• Austria awards 'Open Data Oscars'

    Last month, the Austrian State Secretary Muna Duzdar handed out the 'Oscars of the Open Data Community'. The awards were part of the 'open4data.at challenge 2016' organised earlier this year. The annual challenge aims to bring open data and ideas together in innovative and creative solutions.

  • Open data platform on Emilia-Romagna reconstruction

    After the two earthquakes that caused multiple casualties and widespread damage in the Italian region of Emilia-Romagna in 2012, multiple programmes were launched to reconstruct the affected areas. To make these efforts more transparent, a team from the Gran Sasso Science Institute last week presented an Open Data platform that will provide all information on who is responsible, which company is doing what, and how the money is being spent.

    The 'Open Data Ricostruzione' initiative was presented last week at the Italian Festival of Participation. The platform will bring together all the numbers, figures and information on the reconstruction, and allow visitors to visualise, filter, track and map the available data. All information will be made available as open data, in the original database format as well as JSON.

Open Hardware

Filed under
Hardware
OSS
  • AArch64 desktop hardware?

    Soon there will be four years since I started working on AArch64 architecture. Lot of software things changed during that time. Lot in a hardware too. But machines availability still sucks badly.

    In 2012 all we had was software model. It was slow, terribly slow. Common joke was AArch64 developers standing in a queue for 10GHz x86-64 cpus. So I was generating working binaries by using cross compilation. But many distributions only do native builds. In models. Imagine Qt4 building for 3-4 days…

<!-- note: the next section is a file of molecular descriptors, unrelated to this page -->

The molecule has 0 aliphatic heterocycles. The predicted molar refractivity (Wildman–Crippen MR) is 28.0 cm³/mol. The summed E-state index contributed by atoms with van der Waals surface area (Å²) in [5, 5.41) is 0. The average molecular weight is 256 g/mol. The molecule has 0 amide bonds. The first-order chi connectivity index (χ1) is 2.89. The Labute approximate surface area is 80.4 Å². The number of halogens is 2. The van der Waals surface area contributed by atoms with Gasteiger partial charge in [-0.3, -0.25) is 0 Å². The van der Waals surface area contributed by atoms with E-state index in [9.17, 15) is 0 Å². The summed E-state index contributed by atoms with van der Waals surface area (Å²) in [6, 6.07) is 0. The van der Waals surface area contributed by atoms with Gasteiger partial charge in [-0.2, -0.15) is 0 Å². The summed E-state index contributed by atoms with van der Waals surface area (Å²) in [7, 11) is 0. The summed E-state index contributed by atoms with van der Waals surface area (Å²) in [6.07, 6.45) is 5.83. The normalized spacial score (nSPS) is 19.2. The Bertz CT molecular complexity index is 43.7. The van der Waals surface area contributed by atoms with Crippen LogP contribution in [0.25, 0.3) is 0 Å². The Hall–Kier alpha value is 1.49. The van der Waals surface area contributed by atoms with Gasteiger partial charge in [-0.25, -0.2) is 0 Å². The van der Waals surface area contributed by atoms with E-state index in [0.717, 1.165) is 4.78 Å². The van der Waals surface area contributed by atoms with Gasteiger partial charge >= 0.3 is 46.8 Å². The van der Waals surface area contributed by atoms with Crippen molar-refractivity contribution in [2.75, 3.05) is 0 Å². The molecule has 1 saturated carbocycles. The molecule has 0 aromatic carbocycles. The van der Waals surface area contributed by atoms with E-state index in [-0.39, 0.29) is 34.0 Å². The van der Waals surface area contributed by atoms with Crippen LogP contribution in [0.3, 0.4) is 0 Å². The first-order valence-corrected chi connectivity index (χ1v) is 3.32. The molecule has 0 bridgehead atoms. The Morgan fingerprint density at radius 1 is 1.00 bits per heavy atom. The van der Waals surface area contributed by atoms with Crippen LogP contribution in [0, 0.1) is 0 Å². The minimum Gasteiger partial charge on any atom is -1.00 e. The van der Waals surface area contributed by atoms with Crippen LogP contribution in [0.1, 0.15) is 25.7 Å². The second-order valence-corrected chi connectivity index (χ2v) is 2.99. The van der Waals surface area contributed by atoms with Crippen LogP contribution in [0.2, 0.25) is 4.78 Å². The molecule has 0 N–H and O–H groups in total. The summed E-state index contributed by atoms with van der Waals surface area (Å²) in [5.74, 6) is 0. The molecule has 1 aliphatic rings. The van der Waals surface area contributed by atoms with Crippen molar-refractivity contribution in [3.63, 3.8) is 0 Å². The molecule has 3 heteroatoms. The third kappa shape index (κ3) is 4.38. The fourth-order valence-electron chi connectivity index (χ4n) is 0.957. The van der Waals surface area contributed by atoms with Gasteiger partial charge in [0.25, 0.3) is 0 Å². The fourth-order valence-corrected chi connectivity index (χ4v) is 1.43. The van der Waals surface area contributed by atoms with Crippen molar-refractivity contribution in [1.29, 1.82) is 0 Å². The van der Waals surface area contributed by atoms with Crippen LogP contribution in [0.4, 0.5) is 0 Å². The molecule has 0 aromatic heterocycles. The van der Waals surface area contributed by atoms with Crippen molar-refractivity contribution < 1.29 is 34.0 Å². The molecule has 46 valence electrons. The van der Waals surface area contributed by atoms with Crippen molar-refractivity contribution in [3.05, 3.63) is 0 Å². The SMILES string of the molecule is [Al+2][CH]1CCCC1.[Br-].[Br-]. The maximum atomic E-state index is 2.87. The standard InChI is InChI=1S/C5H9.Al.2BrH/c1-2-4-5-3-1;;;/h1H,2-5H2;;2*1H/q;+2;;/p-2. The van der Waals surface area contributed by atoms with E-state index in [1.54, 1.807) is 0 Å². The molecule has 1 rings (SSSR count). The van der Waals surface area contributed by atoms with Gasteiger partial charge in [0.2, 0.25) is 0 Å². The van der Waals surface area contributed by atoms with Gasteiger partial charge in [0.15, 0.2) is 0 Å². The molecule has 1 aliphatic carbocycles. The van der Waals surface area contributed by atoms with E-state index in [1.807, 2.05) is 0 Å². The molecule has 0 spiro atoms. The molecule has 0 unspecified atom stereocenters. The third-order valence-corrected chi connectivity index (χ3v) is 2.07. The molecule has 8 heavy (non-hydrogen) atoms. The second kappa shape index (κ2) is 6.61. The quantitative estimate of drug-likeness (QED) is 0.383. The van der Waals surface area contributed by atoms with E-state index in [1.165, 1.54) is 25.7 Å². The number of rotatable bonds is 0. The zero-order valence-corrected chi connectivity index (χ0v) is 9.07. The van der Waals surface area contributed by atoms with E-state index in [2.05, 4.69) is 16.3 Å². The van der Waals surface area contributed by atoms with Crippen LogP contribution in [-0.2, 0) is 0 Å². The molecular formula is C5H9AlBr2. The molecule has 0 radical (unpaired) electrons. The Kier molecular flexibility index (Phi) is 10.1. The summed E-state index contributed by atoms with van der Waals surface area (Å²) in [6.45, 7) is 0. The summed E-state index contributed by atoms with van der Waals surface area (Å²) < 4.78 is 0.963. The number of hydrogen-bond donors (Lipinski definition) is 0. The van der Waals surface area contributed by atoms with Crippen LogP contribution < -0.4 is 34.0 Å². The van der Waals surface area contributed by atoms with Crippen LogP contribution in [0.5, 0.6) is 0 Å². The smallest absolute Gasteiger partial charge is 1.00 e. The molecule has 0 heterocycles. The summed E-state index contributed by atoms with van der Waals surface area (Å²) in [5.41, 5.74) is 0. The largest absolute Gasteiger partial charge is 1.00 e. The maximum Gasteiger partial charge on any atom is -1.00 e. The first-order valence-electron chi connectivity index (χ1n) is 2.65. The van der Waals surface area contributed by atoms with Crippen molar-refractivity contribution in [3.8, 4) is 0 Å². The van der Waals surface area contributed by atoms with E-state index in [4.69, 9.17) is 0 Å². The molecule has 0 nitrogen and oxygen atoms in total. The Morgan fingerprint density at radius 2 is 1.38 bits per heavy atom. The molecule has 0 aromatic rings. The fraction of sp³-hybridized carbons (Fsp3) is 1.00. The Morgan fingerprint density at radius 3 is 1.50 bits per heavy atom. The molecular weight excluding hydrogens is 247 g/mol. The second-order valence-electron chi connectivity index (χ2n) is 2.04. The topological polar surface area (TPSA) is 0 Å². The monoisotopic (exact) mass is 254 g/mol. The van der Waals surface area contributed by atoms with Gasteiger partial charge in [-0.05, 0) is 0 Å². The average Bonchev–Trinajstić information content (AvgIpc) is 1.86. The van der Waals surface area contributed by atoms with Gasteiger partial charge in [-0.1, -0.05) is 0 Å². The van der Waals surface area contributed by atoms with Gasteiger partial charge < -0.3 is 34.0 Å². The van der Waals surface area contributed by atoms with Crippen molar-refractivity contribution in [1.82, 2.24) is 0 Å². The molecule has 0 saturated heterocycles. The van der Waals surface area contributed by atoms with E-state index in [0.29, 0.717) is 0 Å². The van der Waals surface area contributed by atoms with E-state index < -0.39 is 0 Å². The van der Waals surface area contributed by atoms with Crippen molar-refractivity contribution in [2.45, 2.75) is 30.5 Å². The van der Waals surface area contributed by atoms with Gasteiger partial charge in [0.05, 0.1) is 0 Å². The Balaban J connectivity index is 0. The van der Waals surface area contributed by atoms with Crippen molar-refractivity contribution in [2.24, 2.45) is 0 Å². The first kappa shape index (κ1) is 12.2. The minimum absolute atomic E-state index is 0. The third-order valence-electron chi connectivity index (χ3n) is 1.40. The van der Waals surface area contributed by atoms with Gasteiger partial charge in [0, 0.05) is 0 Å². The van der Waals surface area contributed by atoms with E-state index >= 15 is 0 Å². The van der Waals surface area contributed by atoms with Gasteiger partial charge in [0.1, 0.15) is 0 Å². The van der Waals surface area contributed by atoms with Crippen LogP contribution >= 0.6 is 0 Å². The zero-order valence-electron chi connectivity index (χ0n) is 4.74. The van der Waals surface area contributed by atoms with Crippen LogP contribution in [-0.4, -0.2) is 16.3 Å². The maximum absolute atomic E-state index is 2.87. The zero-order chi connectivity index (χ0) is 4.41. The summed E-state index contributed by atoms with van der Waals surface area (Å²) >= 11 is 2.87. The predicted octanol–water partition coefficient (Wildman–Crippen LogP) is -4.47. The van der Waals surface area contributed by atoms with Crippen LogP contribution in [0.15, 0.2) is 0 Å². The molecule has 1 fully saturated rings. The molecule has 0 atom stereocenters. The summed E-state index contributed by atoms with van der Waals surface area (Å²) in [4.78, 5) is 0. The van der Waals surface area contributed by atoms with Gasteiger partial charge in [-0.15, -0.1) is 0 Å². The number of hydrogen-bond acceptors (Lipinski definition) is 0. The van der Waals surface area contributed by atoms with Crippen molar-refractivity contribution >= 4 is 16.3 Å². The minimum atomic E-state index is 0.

In 2013 I got access to first server hardware. With first silicon version of CPU. Highly unstable, we could use just one core etc. GCC was crashing like hell but we managed to get stable build results from it. Qt4 was building in few hours now.

  • RISC-V on an FPGA, pt. 1

    Last year I had open source instruction set RISC-V running Linux emulated in qemu. However to really get into the architecture, and restore my very rusty FPGA skills, wouldn’t it be fun to have RISC-V working in real hardware.

    The world of RISC-V is pretty confusing for outsiders. There are a bunch of affiliated companies, researchers who are producing actual silicon (nothing you can buy of course), and the affiliated(?) lowRISC project which is trying to produce a fully open source chip. I’m starting with lowRISC since they have three iterations of a design that you can install on reasonably cheap FPGA development boards like the one above. (I’m going to try to install “Untether 0.2” which is the second iteration of their FPGA design.)

  • RISC-V on an FPGA, pt. 2
  • RISC-V on an FPGA, pt. 3
  • RISC-V on an FPGA, pt. 4
  • RISC-V on an FPGA, pt. 5
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Leftovers: Security

  • Tor 0.2.8.7 Addresses Important Bug Related to ReachableAddresses Option
    The Tor Project, through Nick Mathewson, is pleased to inform the Tor community about the release and general availability of yet another maintenance update to the Tor 0.2.8 stable series.
  • Emergency Service Window for Kolab Now
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TheSSS 19.0 Linux Server Out with Kernel 4.4.14, Apache 2.4.23 & MariaDB 10.1.16

TheSSS (The Smallest Server Suite) is one of the lightest Linux kernel-based operating systems designed to be used as an all-around server for home users, as well as small- and medium-sized businesses looking for a quick and painless way of distributing files across networks or to simply test some web-based software. Read more

GNOME Control Center 3.22 to Update the Keyboard Settings, Improve Networking

The upcoming GNOME 3.22 desktop environment is still in the works, and a first Beta build was seeded to public beta testers last week, bringing multiple enhancements and new features to most of its core components and apps. While GNOME 3.22 Beta was announced on August 22, it appears that the maintainers of certain core packages needed a little more time to work on various improvements and polish their applications before they were suitable for public testing. And this is the case of GNOME Control Center, which was recently updated to version 3.21.90, which means 3.22 Beta. Read more